The ground combat has been expanded upon (although some may say complicated) to the betterment of the game in my opinion. There are multiple ground unit types (Infantry, marines, mobile armor, psy-ops etc,) with defender and attacker strategies you can use depending on the situation. Overall the ground combat is more satisfying.

The Bad
Unfortunately, the game is enormously complex and plays extremely slowly. Everything has had multiple layers of complexity added to it, so much so that the game is almost unplayable unless you are either a.) A member of MENSA or b.) Have read the 150 page instruction manual.

After one of those two has been accomplished, you are now actually able to understand the basic workings of the game. Now it is time for you to begin your simulation. Simulation of what you ask? Why, a simulation of a high level bureaucrat!

For you see, the game has radically changed its focus. Away from combat and simple management, towards an advanced simulation of resource allocation and infrastructure designation.

No longer is the game at least fairly intuitive, now, it is like wandering through a deep, thick fog, almost impossible to understand without some type of aid.

A perfect example is the technologies. Before, you had a fairly good idea what you were researching. Advanced laser, ion drive, it was all clear. If you still didn't get it, a clear and concise report on what in-game the tech did would be provided for you. No longer.

Now, the descriptions of the techs are almost always terrible. They provide poor descriptions and most of the time they use words that vaguely sound "futuristic" that you will have no idea what they mean, or what they do. Choosing your techs is almost impossible for all intents and purposes without massive amounts of research and knowledge.

Space combat is also another lack-luster feature. Now, I am a fan of the previous Master of orion games, and I thought the turn-based combat was fine, but, unlike some others, when I heard the combat was going to be real time, I had an open mind about it.

Now I see it was a mistake. The space combat is a step backwards, big time. I intently followed the pre-release of MOO3 (in fact, anticipation for the game inspired me to buy the two prequels) and gobbled up any pre-release info I could find about it. The impression I got was that combat would be a real time strategic affair, a grand array of forces with a multitude of tactics and abilities. The Rome: Total War of tactical space combat if you will.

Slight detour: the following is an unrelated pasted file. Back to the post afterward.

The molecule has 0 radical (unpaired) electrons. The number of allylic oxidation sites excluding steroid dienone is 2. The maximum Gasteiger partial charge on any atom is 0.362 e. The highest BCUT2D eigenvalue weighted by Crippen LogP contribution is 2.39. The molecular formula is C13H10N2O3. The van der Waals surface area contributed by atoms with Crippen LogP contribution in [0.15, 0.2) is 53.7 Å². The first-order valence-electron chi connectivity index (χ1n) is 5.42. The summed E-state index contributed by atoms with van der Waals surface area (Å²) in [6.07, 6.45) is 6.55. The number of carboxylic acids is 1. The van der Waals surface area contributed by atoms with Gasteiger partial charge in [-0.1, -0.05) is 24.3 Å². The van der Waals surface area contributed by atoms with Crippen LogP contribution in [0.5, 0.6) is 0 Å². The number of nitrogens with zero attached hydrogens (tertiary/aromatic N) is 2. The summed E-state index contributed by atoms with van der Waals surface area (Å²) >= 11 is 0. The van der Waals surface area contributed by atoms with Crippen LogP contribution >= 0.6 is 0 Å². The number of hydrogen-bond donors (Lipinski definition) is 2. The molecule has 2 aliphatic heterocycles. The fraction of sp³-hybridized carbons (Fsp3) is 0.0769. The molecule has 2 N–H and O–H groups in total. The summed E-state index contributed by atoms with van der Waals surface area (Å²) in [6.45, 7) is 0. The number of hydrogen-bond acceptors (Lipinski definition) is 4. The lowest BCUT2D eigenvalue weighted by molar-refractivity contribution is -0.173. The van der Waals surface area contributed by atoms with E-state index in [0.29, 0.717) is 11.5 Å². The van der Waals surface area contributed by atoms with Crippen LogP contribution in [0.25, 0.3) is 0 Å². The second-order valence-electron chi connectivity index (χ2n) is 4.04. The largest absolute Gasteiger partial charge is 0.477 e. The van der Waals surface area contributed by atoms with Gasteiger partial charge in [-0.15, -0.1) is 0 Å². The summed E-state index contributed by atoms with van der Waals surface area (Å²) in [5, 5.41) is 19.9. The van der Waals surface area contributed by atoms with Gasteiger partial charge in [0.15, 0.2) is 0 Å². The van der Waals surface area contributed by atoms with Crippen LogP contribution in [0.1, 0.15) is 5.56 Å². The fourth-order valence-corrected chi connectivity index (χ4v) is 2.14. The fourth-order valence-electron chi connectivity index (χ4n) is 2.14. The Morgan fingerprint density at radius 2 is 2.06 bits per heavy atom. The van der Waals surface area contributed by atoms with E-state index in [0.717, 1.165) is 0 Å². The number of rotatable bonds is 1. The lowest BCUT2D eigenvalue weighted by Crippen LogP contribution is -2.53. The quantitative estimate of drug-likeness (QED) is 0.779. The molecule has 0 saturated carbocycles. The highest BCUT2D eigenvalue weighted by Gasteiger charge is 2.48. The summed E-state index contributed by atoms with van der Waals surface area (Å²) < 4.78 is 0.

Instead, I find crappy graphics. Seriously, these graphics suck. Instead of well rendered 3d models with realistic damage and a multitude of control and strategies, I find what is perhaps the most bare-bones space combat ever conceived. You have your ships, move, attack, and that's it. For a game that came out so many years after MOO2, you'd think the space graphics would be good. Instead, MOO2 has vastly superior space graphics.

That wouldn't be so bad if it wasn't for the fact the ships are poorly rendered. So poorly rendered in fact you will have difficulty telling what they are, or knowing without a bit of study what type of ship is what. Not that it matters. The game has no space battle strategy at all. Short of ordering your ships not to attack the enemy you cannot effect your chances of winning. The forces you have sent there is 99 percent of your battle. There's nothing you can do to make the battle come out any better than just having the computer auto-resolve. It makes the space combat seem even more boring and ultimately pointless.

Worse yet, it makes the game more about technology and industrial production (oh joy!). There are no epic battles, no turning points, the battles are all decided before you begin.

The game is tedious in other ways also. Instead of allowing you to control how you group and move your ships as you like, it over complicates it by locking the ships into a :task force" system. Ditto for ground forces.

What does this mean? Quite simply it means this. When you build a ship, it doesn't appear at the planet you built it. Oh no, that's way too simple. Instead, it goes into your reserve pool. They then can be assembled at any system with a "staging area" into a task force.